Pittsburgh Revealed: Photographs since 1850
Carnegie Museum of Art, 1997. 210pp. $39.95. (Distributor: University of Pittsburgh/ Eurospan 0171 240 0856)
British visitors may think of Pittsburgh as an overnight stop on the way to Falling Water, or as home to H H Richardson at his most monumental (the Allegheny County Jail), and Philip Johnson at his most kitsch (the Pittsburgh Plate Glass Building, a Post-Modern Palace of Westminster). But, writing in The New Yorker in 1989, Brendan Gill (biographer of Wright) said: 'If Pittsburgh were situated somewhere in the heart of Europe, tourists would eagerly journey hundreds of miles out of their way to visit it.'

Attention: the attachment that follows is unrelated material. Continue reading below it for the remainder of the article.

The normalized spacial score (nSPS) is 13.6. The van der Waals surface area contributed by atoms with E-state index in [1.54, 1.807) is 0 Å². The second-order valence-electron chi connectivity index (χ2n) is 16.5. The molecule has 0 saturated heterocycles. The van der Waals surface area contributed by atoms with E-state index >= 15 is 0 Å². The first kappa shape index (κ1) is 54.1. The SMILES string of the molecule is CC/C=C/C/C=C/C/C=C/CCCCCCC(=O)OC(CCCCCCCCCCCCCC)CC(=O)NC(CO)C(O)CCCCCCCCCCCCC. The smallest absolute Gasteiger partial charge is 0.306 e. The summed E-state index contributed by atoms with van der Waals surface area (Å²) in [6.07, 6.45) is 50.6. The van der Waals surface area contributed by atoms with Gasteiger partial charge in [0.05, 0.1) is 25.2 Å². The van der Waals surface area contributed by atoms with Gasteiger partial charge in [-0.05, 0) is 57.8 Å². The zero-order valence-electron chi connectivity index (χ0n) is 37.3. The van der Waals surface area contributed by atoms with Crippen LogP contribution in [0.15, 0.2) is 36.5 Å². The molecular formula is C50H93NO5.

The 113 images in Pittsburgh Revealed form a vivid portrait of the city as it grew, prospered in its industrial heyday (smoke from its many steel mills hanging overhead) and, in the past two decades, had to reinvent itself and find a new economic basis. Built at the confluence of two broad rivers, the Monongahela and the Allegheny (thereafter the Ohio), with panoramic views from its flanking hills, Pittsburgh is full of drama - as the photographs reveal. In the process they encapsulate the history of photography itself, from a dageurrotype post-mortem portrait in 1850 to experimental colour works in the 1990s.